His main problems are orthopedic, and that especially pains the old athlete. “I feel younger mentally than physically. My motor control isn’t as sharp. I can’t walk as fast as I used to. I sure can’t run like I could, even a few years ago. I have to look where I walk so I don’t stumble or fall down, and that makes me shuffle. I have a cane, but I don’t use it as much as I suppose I should.”
McPhie demonstrates in his chair his greatest frustration and how he copes with it. “I have a hard time standing up. I put my feet as far back as I can and lean forward. I put my hands out like this.” He grips the chair arms and laboriously pushes himself up. “When I try to get out of bed in the morning, I sometimes fall back.”
He had a stroke a couple of years ago, which must be considered minor, I suppose, because it doesn’t seem to visibly impair him. He also has had an aortic valve replaced and cancer removed from his ear. After that repair work, McPhie says he’s good to go.
He’d be delighted to once again drive his car, if they’d let him. He lost his license after his stroke, and that vexes him. “I could get out and do lots of things if they’d let me drive,” he complains.
This is a man who will always fight to be taken seriously. He spent a lifetime being a serious man, and he has no intention of quitting.
He carries on by going to the gym a couple of times per week and works out. He’ll always be the athlete, so he’s looking forward to entering more senior track meets. He acknowledges he can no longer run or jump, but says he could throw the shot put or discus from a stationary position. To demonstrate, he slowly twists his body and then simulates a heave with his arm outward.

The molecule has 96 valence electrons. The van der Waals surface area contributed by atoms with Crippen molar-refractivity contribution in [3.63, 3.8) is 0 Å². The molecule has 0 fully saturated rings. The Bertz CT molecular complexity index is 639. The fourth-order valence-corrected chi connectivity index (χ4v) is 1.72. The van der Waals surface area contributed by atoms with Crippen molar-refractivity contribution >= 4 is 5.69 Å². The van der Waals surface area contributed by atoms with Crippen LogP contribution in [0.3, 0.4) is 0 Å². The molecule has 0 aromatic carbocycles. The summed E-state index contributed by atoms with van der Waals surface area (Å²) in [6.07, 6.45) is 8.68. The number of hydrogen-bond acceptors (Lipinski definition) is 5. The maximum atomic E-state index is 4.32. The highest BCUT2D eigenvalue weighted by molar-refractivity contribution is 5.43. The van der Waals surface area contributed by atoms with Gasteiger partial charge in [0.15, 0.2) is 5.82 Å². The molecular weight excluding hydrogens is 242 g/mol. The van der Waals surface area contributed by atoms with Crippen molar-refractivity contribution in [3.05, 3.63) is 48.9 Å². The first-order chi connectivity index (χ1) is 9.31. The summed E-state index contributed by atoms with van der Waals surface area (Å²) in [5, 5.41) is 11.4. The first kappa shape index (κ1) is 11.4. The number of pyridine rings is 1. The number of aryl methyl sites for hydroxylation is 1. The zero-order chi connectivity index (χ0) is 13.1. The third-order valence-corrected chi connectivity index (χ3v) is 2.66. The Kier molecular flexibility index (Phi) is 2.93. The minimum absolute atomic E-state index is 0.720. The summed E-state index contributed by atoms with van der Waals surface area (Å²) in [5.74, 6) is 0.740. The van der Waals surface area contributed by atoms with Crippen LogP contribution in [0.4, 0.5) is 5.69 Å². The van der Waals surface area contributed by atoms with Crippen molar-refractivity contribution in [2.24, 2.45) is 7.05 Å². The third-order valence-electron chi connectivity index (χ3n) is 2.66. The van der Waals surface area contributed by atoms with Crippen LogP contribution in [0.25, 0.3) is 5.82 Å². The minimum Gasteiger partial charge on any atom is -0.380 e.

Winning is no longer why he loves the senior track meets. “I go there to socialize. I don’t care if I win or lose. I’ve got over 300 medals hanging on my wall and most of them are gold. I don’t need any more.”
He describes his memory as pretty good, and he’s proud to tell you he doesn’t have hearing aids and can read without his glasses. To prove it, he picks up an old newspaper lying nearby, removes his glasses and reads several lines without faltering.
Memory is a tricky proposition for anyone from the 60-year-old who can’t find her car keys, to the sixth-grader who “forgets” to bring his report card home — well, maybe not for the kid.
In an almost-centenarian, it waxes and wanes: sharp on one thing, then wavering on another and failing on yet another, even when talking about family.
“I have three children — uh, no, yeah, three: a boy and two girls. All still alive.” Grandchildren? “Five or six.” Great-grandchildren? “About 30, I guess.” Do you know them all? “If I see them, I recognize them, but I won’t know all the names.”
McPhie says he looks forward to welcoming the dawn of his 100th birthday next year, “out of curiosity.” He also desires to once again attend his beloved senior track meets.
He says otherwise, but competitive fires, though banked, can be stirred alive. And it’s possible that McPhie has noticed a blank spot on his wall of gold medals.
Those other old-timers might have to be satisfied with silver.
Fred Dickey of Cardiff is a novelist and award-winning magazine writer who believes every life is an adventure. He welcomes column ideas and other suggestions; contact him at [email protected]